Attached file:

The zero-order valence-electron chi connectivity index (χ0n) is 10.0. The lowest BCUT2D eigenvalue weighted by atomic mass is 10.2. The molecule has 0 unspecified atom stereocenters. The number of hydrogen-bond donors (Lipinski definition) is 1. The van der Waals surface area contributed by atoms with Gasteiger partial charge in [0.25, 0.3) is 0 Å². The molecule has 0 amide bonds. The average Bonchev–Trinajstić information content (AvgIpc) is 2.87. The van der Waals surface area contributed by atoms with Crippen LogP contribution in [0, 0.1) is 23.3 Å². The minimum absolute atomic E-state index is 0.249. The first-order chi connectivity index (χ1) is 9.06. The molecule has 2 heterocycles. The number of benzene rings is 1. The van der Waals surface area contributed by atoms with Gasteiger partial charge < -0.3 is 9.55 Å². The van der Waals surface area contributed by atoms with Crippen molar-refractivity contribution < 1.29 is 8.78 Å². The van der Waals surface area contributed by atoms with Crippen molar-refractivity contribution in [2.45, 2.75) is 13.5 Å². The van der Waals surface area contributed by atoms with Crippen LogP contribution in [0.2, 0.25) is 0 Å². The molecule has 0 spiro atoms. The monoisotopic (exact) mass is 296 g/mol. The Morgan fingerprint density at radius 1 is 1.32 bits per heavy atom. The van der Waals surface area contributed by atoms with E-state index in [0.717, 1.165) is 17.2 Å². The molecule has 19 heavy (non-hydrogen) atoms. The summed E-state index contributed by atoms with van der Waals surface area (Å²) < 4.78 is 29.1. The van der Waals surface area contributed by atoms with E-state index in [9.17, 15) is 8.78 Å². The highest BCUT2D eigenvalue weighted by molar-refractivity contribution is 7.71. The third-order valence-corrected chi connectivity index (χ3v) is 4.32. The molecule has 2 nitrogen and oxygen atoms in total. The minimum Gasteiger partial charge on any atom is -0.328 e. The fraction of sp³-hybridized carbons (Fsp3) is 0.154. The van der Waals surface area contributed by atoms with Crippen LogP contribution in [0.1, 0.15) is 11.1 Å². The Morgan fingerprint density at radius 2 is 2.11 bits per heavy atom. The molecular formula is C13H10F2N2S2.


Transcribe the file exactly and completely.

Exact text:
The zero-order valence-electron chi connectivity index (χ0n) is 10.0. The lowest BCUT2D eigenvalue weighted by atomic mass is 10.2. The molecule has 0 unspecified atom stereocenters. The number of hydrogen-bond donors (Lipinski definition) is 1. The van der Waals surface area contributed by atoms with Gasteiger partial charge in [0.25, 0.3) is 0 Å². The molecule has 0 amide bonds. The average Bonchev–Trinajstić information content (AvgIpc) is 2.87. The van der Waals surface area contributed by atoms with Crippen LogP contribution in [0, 0.1) is 23.3 Å². The minimum absolute atomic E-state index is 0.249. The first-order chi connectivity index (χ1) is 9.06. The molecule has 2 heterocycles. The number of benzene rings is 1. The van der Waals surface area contributed by atoms with Gasteiger partial charge < -0.3 is 9.55 Å². The van der Waals surface area contributed by atoms with Crippen molar-refractivity contribution < 1.29 is 8.78 Å². The van der Waals surface area contributed by atoms with Crippen molar-refractivity contribution in [2.45, 2.75) is 13.5 Å². The van der Waals surface area contributed by atoms with Crippen LogP contribution in [0.2, 0.25) is 0 Å². The molecule has 0 spiro atoms. The monoisotopic (exact) mass is 296 g/mol. The Morgan fingerprint density at radius 1 is 1.32 bits per heavy atom. The van der Waals surface area contributed by atoms with E-state index in [0.717, 1.165) is 17.2 Å². The molecule has 19 heavy (non-hydrogen) atoms. The summed E-state index contributed by atoms with van der Waals surface area (Å²) < 4.78 is 29.1. The van der Waals surface area contributed by atoms with E-state index in [9.17, 15) is 8.78 Å². The highest BCUT2D eigenvalue weighted by molar-refractivity contribution is 7.71. The third-order valence-corrected chi connectivity index (χ3v) is 4.32. The molecule has 2 nitrogen and oxygen atoms in total. The minimum Gasteiger partial charge on any atom is -0.328 e. The fraction of sp³-hybridized carbons (Fsp3) is 0.154. The van der Waals surface area contributed by atoms with Crippen LogP contribution in [0.1, 0.15) is 11.1 Å². The Morgan fingerprint density at radius 2 is 2.11 bits per heavy atom. The molecular formula is C13H10F2N2S2.